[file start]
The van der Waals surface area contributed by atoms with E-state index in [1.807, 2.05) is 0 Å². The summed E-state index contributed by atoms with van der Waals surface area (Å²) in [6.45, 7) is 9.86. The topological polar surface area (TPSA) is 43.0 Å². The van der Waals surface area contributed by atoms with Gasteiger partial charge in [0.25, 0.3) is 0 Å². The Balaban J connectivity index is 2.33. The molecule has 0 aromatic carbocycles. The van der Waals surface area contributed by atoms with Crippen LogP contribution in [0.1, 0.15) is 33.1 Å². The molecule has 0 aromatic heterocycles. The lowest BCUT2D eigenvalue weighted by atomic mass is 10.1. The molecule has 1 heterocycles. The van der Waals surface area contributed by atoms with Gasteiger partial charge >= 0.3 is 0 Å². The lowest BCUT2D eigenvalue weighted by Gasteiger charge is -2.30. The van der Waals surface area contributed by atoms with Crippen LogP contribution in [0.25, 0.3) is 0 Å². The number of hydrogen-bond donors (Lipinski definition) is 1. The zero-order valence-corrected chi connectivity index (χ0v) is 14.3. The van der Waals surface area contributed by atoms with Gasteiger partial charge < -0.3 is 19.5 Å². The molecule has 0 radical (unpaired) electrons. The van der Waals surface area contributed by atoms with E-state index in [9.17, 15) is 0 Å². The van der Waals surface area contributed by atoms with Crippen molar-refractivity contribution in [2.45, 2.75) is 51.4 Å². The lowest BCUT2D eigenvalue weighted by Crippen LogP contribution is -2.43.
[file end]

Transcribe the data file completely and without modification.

The van der Waals surface area contributed by atoms with E-state index in [1.807, 2.05) is 0 Å². The summed E-state index contributed by atoms with van der Waals surface area (Å²) in [6.45, 7) is 9.86. The topological polar surface area (TPSA) is 43.0 Å². The van der Waals surface area contributed by atoms with Gasteiger partial charge in [0.25, 0.3) is 0 Å². The Balaban J connectivity index is 2.33. The molecule has 0 aromatic carbocycles. The van der Waals surface area contributed by atoms with Crippen LogP contribution in [0.1, 0.15) is 33.1 Å². The molecule has 0 aromatic heterocycles. The lowest BCUT2D eigenvalue weighted by atomic mass is 10.1. The molecule has 1 heterocycles. The van der Waals surface area contributed by atoms with Gasteiger partial charge >= 0.3 is 0 Å². The lowest BCUT2D eigenvalue weighted by Gasteiger charge is -2.30. The van der Waals surface area contributed by atoms with Crippen LogP contribution in [0.25, 0.3) is 0 Å². The number of hydrogen-bond donors (Lipinski definition) is 1. The zero-order valence-corrected chi connectivity index (χ0v) is 14.3. The van der Waals surface area contributed by atoms with Gasteiger partial charge < -0.3 is 19.5 Å². The molecule has 0 radical (unpaired) electrons. The van der Waals surface area contributed by atoms with E-state index in [9.17, 15) is 0 Å². The van der Waals surface area contributed by atoms with Crippen molar-refractivity contribution in [2.45, 2.75) is 51.4 Å². The lowest BCUT2D eigenvalue weighted by Crippen LogP contribution is -2.43.